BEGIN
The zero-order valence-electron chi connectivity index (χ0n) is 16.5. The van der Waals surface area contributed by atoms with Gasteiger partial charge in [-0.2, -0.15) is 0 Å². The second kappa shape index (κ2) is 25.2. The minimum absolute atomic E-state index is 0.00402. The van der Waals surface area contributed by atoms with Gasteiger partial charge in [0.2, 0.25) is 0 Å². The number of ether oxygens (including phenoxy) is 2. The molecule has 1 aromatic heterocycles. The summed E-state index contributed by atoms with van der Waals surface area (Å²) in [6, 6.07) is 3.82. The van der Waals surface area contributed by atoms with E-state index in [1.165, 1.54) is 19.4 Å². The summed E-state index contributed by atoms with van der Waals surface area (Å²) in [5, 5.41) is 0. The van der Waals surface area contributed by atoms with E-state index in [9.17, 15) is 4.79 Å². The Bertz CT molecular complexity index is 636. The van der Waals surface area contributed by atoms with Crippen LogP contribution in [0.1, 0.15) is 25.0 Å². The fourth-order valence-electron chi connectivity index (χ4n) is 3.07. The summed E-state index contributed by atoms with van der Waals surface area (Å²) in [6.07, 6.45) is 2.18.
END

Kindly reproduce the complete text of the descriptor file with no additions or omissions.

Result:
The zero-order valence-electron chi connectivity index (χ0n) is 16.5. The van der Waals surface area contributed by atoms with Gasteiger partial charge in [-0.2, -0.15) is 0 Å². The second kappa shape index (κ2) is 25.2. The minimum absolute atomic E-state index is 0.00402. The van der Waals surface area contributed by atoms with Gasteiger partial charge in [0.2, 0.25) is 0 Å². The number of ether oxygens (including phenoxy) is 2. The molecule has 1 aromatic heterocycles. The summed E-state index contributed by atoms with van der Waals surface area (Å²) in [6, 6.07) is 3.82. The van der Waals surface area contributed by atoms with E-state index in [1.165, 1.54) is 19.4 Å². The summed E-state index contributed by atoms with van der Waals surface area (Å²) in [5, 5.41) is 0. The van der Waals surface area contributed by atoms with E-state index in [9.17, 15) is 4.79 Å². The Bertz CT molecular complexity index is 636. The van der Waals surface area contributed by atoms with Crippen LogP contribution in [0.1, 0.15) is 25.0 Å². The fourth-order valence-electron chi connectivity index (χ4n) is 3.07. The summed E-state index contributed by atoms with van der Waals surface area (Å²) in [6.07, 6.45) is 2.18.